# What country is really the best for the individual?

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Originally posted by Monique
The Netherlands has the best healthy care/ social security system.

From a purely health care perspective, Cubaa is a better place than the US. The life expectancy is equal or surpasses ours and the infant mortality rate is lower than most major cities in the US. Here is a link. By the way, some great medical research also coming out of this country. In addition, the ratio of doctors to patients is very high vs. other countries such as England. In fact, here in Georgia the average doc has close to 5,000 active patients and those in the academia close to 10,000. see link http://64.21.33.164/CNews/y01/sep01/10e3.htm

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Monique
Staff Emeritus
Gold Member
There are many countries that would be better than the US.

When I was in the US I was refused by 7 doctors because they didn't like my insurance (there was nothing wrong with my insurance).

The doctor that DID want to see me, gave me some trial medicine packages (which ofcourse didn't help my condition).

Or the fact you have to wait for 2.5 hours past your appointment time to see the doctor.

Or the fact that you have to wait 2 months to find out the results of a simple blood test.

I could go on? But that is a different story.

Originally posted by Monique
There are many countries that would be better than the US.

When I was in the US I was refused by 7 doctors because they didn't like my insurance (there was nothing wrong with my insurance).

The doctor that DID want to see me, gave me some trial medicine packages (which ofcourse didn't help my condition).

Or the fact you have to wait for 2.5 hours past your appointment time to see the doctor.

Or the fact that you have to wait 2 months to find out the results of a simple blood test.

I could go on? But that is a different story.

So sorry to hear that! Yet, many Americans fight a more socialized medicine or major changes because they view any other medical system as involving long lines and waits! It is already happening as you have found out! (I must say, the 2 months deal for the lab work was ridiculous. If our patients haven't heard in 7 days they are told to call and we will have the answer within 2hrs.) As for docs not taking insurance, I had to fire one HMO after not being paid for 3 years on any of their 500 patients I treated. It was a hard decision considering many were long time patients but with rent at $25,000 a month,401 retirement plans and providing health insurance plans for all employees (30 in all), almost half our salaries paying malpractice (that's never being sued!) etc.and contuing to take Medicaid and uninsured patients, the HMO had to go. I am in favor of a Nationalized health insurance as are many docs (there was a poll in the recent Annals of Internal Medicine) which would be a logical step towards ensuring universal health care access. However, the United States will never be able to completely transform into a purely socialized medical system due to the fact that we are a lawsuit happy society. Though there are legitamite malpractice suits, many are frivolous. In a socialized medical system none of these 10 to 250 million dollar rewards for non-economic damages would be allowed. I don't think the American population wants to give up their right to sue! How sad! Last edited: Monique Staff Emeritus Science Advisor Gold Member Yes, I have heard many bad stories about the US medical system from people I have talked to. The two months waiting for a blood test result is serious, the analysis is done in two days, but there was just noone there willing to tell the results. Ofcourse, I argued with the receptionist for like half an hour and finally it was resolved, but they would've send me home to wait for two months! The irony of the situation is that the US probably has the best doctors and technology.. the system is just very inaccessible due to law suits, problems with insurance and patient load. Staff Emeritus Gold Member i was denied health insurance because i was pregnant 4 years ago...i ended up "buying" a county plan through maricopa county arizona to have my son...i received excellent care and only had to pay$125 a month for 10 months...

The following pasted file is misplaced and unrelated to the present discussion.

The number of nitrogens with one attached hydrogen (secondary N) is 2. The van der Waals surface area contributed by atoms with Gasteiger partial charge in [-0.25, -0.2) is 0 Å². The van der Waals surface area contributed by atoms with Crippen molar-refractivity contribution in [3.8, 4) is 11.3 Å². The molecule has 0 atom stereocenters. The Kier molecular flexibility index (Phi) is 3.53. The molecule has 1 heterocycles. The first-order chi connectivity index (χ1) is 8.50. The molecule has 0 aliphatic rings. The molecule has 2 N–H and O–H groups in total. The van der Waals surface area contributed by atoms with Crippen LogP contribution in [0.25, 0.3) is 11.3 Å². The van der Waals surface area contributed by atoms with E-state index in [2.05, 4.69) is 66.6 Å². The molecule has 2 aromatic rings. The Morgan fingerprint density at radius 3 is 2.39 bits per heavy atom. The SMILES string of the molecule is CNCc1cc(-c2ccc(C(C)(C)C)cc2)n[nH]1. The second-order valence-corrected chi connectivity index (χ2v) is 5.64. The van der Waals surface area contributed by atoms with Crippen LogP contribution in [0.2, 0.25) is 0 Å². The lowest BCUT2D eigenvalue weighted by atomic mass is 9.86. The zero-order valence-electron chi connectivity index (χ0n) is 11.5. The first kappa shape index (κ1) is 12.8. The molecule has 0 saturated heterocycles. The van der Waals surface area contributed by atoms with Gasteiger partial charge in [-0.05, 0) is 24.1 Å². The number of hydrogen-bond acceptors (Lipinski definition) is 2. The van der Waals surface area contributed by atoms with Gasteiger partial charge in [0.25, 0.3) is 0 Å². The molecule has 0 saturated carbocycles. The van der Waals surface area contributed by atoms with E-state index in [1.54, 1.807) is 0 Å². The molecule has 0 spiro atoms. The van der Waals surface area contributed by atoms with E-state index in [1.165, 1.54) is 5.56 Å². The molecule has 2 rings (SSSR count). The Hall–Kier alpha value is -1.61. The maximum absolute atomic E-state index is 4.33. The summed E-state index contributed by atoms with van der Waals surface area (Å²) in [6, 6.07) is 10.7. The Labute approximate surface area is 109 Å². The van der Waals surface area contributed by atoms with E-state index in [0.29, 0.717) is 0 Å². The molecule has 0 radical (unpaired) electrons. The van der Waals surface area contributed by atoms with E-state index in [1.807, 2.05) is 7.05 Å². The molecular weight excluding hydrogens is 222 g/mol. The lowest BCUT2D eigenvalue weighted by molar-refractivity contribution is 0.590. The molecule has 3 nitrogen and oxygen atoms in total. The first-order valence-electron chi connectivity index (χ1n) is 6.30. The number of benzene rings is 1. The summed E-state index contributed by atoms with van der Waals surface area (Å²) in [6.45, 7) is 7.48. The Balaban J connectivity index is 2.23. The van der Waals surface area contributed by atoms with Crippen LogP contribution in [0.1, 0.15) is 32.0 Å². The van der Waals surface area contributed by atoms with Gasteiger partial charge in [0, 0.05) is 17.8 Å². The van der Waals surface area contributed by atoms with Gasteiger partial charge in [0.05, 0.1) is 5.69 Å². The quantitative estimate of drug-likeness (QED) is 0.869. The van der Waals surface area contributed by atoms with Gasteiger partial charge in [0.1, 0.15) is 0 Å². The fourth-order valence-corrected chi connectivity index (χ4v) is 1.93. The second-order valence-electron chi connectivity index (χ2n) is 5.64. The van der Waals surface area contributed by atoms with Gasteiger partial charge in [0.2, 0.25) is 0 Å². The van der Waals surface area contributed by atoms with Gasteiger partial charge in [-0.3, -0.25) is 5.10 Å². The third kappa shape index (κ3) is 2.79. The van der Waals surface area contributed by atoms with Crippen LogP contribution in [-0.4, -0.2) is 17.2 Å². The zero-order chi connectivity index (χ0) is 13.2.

Sorry to get off topic again, but I have to defend myself. You guys wholly misconstrued what I said. I said:
...if you charge a reasonable amount for a product but pay the workers little or nothing, of course the GDP is going to be big.
The italicized part is important. What I mean is that you sell a product for about the average amount. Your material costs will be the same no matter what we'll assume. But you pay the workers very little. (Oh, and by 'you' I mean the collective business owners of a country.) From this we can get a vague inequality:
[I-(M+w)]>[I-(M+W)]
where I is the income from your product, M is the cost of materials, the parts inside the brackets on each side is your profit, w is the very little you pay the workers, and W is the minimum wage you should feel is ethical to pay your workers (but obviously don't).
What this shows is that you, the collective business owners of some country, will benefit by paying your workers very little and pocketing the cash you saved by doing so.
This I feel is self evident, one really needn't take a class to get it.

Njorl
You don't know how to calculate GDP. It is the sum total of all goods and services. The value of the goods is considered to be the sale price minus production cost. The production costs also contribute to GDP. If costs are low, the good value is high. Whether you pay your workers a little or a lot, the effect on GDP is determined by the final price charged for the goods.

Njorl

Nereid
Staff Emeritus